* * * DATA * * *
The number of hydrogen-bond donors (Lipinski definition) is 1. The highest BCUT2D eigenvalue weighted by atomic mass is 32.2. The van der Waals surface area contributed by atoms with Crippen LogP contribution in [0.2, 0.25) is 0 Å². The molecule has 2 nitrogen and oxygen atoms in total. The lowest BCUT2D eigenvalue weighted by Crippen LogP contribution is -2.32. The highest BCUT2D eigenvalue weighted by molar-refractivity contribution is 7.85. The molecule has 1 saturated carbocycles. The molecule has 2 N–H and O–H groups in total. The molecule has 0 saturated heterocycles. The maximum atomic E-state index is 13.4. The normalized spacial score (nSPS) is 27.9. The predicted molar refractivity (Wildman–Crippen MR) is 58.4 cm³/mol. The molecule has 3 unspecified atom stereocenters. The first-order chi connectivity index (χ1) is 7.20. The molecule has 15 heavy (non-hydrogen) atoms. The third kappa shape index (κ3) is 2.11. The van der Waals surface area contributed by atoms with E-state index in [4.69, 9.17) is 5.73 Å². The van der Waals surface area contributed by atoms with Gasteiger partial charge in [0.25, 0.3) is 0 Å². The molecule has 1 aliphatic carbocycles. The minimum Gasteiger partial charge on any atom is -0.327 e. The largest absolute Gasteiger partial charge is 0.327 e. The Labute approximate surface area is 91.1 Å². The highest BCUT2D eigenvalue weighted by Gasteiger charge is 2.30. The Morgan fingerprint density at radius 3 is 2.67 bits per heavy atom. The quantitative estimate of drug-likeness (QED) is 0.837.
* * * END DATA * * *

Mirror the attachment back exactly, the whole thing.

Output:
The number of hydrogen-bond donors (Lipinski definition) is 1. The highest BCUT2D eigenvalue weighted by atomic mass is 32.2. The van der Waals surface area contributed by atoms with Crippen LogP contribution in [0.2, 0.25) is 0 Å². The molecule has 2 nitrogen and oxygen atoms in total. The lowest BCUT2D eigenvalue weighted by Crippen LogP contribution is -2.32. The highest BCUT2D eigenvalue weighted by molar-refractivity contribution is 7.85. The molecule has 1 saturated carbocycles. The molecule has 2 N–H and O–H groups in total. The molecule has 0 saturated heterocycles. The maximum atomic E-state index is 13.4. The normalized spacial score (nSPS) is 27.9. The predicted molar refractivity (Wildman–Crippen MR) is 58.4 cm³/mol. The molecule has 3 unspecified atom stereocenters. The first-order chi connectivity index (χ1) is 7.20. The molecule has 15 heavy (non-hydrogen) atoms. The third kappa shape index (κ3) is 2.11. The van der Waals surface area contributed by atoms with E-state index in [4.69, 9.17) is 5.73 Å². The van der Waals surface area contributed by atoms with Gasteiger partial charge in [0.25, 0.3) is 0 Å². The molecule has 1 aliphatic carbocycles. The minimum Gasteiger partial charge on any atom is -0.327 e. The largest absolute Gasteiger partial charge is 0.327 e. The Labute approximate surface area is 91.1 Å². The highest BCUT2D eigenvalue weighted by Gasteiger charge is 2.30. The Morgan fingerprint density at radius 3 is 2.67 bits per heavy atom. The quantitative estimate of drug-likeness (QED) is 0.837.